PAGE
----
I found this all out within about two minutes of meeting him. I was at the Sandwich Winter Farmers' Market, shopping around, wandering from stand to stand with my bags and cash and microphone in hand. I stopped to talk to Tim, and he started telling me about his wife's business, a bread delivery service called Honey I'm Home, and I confess I had totally tuned him out by the time he was about thirty seconds in. I was too busy staring at the loaf you see Alex breaking in to up above, a golden, salt-crusted baguette that looked moist and chewy and like it was in serious need of a side of golden mustard dip. I interrupted Tim. WHAT IS THAT? He said it was a pretzel baguette, inspired by one of his favorite sandwiches, which was, get this:

                 A pulled BBQ chicken breast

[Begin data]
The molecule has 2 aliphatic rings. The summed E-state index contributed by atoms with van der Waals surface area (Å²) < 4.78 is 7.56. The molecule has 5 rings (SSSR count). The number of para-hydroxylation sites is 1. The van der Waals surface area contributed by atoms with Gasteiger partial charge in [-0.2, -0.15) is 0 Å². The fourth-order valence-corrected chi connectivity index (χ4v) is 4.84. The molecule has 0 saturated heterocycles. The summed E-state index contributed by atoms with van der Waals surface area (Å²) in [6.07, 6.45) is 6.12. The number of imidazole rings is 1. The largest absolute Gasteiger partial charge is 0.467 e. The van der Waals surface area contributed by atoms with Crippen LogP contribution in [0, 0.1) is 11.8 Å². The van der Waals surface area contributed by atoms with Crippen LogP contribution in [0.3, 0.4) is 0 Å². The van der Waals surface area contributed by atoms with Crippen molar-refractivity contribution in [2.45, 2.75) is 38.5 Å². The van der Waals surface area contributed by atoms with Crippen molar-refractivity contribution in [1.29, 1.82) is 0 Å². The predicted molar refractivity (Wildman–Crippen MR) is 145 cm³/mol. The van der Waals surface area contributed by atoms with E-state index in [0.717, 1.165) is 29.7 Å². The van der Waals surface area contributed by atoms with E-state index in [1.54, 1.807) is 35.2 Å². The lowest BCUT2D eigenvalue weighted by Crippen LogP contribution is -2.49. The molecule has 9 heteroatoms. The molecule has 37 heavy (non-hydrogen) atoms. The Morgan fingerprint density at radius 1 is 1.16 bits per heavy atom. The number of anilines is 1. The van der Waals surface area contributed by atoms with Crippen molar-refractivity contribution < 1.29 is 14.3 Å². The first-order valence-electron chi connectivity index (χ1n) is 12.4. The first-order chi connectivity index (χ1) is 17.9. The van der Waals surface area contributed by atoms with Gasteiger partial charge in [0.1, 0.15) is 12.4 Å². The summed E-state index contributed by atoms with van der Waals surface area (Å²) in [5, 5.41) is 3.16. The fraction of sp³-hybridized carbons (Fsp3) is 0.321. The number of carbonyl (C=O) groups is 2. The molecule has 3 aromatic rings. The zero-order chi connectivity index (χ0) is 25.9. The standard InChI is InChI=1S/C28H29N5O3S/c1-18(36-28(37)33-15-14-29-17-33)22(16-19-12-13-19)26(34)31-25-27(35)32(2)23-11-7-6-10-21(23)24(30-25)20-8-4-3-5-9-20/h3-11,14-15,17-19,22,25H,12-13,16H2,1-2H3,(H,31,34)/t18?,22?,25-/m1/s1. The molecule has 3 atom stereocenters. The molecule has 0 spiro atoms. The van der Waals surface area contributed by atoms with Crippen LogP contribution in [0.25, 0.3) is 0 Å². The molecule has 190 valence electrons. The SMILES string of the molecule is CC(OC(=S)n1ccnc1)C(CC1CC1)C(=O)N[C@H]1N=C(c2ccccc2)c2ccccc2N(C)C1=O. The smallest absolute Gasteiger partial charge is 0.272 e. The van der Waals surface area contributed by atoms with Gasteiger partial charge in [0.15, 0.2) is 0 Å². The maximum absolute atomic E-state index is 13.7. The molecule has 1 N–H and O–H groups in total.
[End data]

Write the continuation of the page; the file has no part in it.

with cheddar cheese and fried onions 
                 on a pretzel bun

Enough said. Clearly, I needed to find out how to make this. So I asked Tim about his process. Basically, he makes a yeasted bread, lets it rise twice, and then boils it for two minutes on each side in a pot of boiling water spiked with baking soda. The baking soda is alkaline, which makes the water very basic, and a chemical reaction takes place which gives the bread a golden crust and a chewy texture. 

Then I asked him for his recipe. And he and Lisa very graciously agreed to share it.


Tim and Lisa were nice enough to share their recipe with us. Tim recommends using the baguette to make his favorite sandwich: a toasted pretzel baguette with BBQ pulled chicken breast, cheddar cheese, and fried onions.

1 tablespoon instant yeast
2 and 3/4 cups bread flour
1 tablespoon organic sugar
1 teaspoon kosher or sea salt
1 cup warm water
1/3 cup baking soda
kosher salt for sprinkling
coarse cornmeal for sprinkling

Combine the yeast, bread flour, organic sugar, salt, and warm water in an electric stand mixer fitted with the dough hook. Mix until the dough comes together; then knead with the dough hook for 6 minutes. 

Place the dough in a greased bowl. Cover it with plastic wrap and let it rise in a warm place for about 30 minutes, or until the dough ball doubles in size.